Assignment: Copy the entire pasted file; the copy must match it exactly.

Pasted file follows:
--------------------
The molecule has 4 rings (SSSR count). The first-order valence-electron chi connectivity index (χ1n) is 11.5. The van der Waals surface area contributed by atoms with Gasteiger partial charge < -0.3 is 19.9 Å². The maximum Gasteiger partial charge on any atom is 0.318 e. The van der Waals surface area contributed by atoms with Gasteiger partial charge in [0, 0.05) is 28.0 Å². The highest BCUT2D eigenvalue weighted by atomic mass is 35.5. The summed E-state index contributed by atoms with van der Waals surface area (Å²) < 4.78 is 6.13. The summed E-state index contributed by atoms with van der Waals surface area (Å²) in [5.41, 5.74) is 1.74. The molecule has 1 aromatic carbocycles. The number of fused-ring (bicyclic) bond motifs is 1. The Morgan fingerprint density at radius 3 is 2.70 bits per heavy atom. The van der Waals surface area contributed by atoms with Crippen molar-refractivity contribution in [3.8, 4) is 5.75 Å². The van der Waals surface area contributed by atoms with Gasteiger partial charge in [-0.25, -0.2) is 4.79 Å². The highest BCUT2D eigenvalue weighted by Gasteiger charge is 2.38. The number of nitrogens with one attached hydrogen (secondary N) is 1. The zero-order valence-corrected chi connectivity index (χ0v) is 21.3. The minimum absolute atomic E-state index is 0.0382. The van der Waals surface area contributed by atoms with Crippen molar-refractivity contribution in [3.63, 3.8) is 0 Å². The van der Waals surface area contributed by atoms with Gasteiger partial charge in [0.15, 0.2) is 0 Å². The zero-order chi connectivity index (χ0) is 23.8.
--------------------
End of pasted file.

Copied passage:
The molecule has 4 rings (SSSR count). The first-order valence-electron chi connectivity index (χ1n) is 11.5. The van der Waals surface area contributed by atoms with Gasteiger partial charge < -0.3 is 19.9 Å². The maximum Gasteiger partial charge on any atom is 0.318 e. The van der Waals surface area contributed by atoms with Gasteiger partial charge in [0, 0.05) is 28.0 Å². The highest BCUT2D eigenvalue weighted by atomic mass is 35.5. The summed E-state index contributed by atoms with van der Waals surface area (Å²) < 4.78 is 6.13. The summed E-state index contributed by atoms with van der Waals surface area (Å²) in [5.41, 5.74) is 1.74. The molecule has 1 aromatic carbocycles. The number of fused-ring (bicyclic) bond motifs is 1. The Morgan fingerprint density at radius 3 is 2.70 bits per heavy atom. The van der Waals surface area contributed by atoms with Crippen molar-refractivity contribution in [3.8, 4) is 5.75 Å². The van der Waals surface area contributed by atoms with Gasteiger partial charge in [-0.25, -0.2) is 4.79 Å². The highest BCUT2D eigenvalue weighted by Gasteiger charge is 2.38. The number of nitrogens with one attached hydrogen (secondary N) is 1. The zero-order valence-corrected chi connectivity index (χ0v) is 21.3. The minimum absolute atomic E-state index is 0.0382. The van der Waals surface area contributed by atoms with Crippen molar-refractivity contribution in [3.63, 3.8) is 0 Å². The van der Waals surface area contributed by atoms with Gasteiger partial charge in [0.15, 0.2) is 0 Å². The zero-order chi connectivity index (χ0) is 23.8.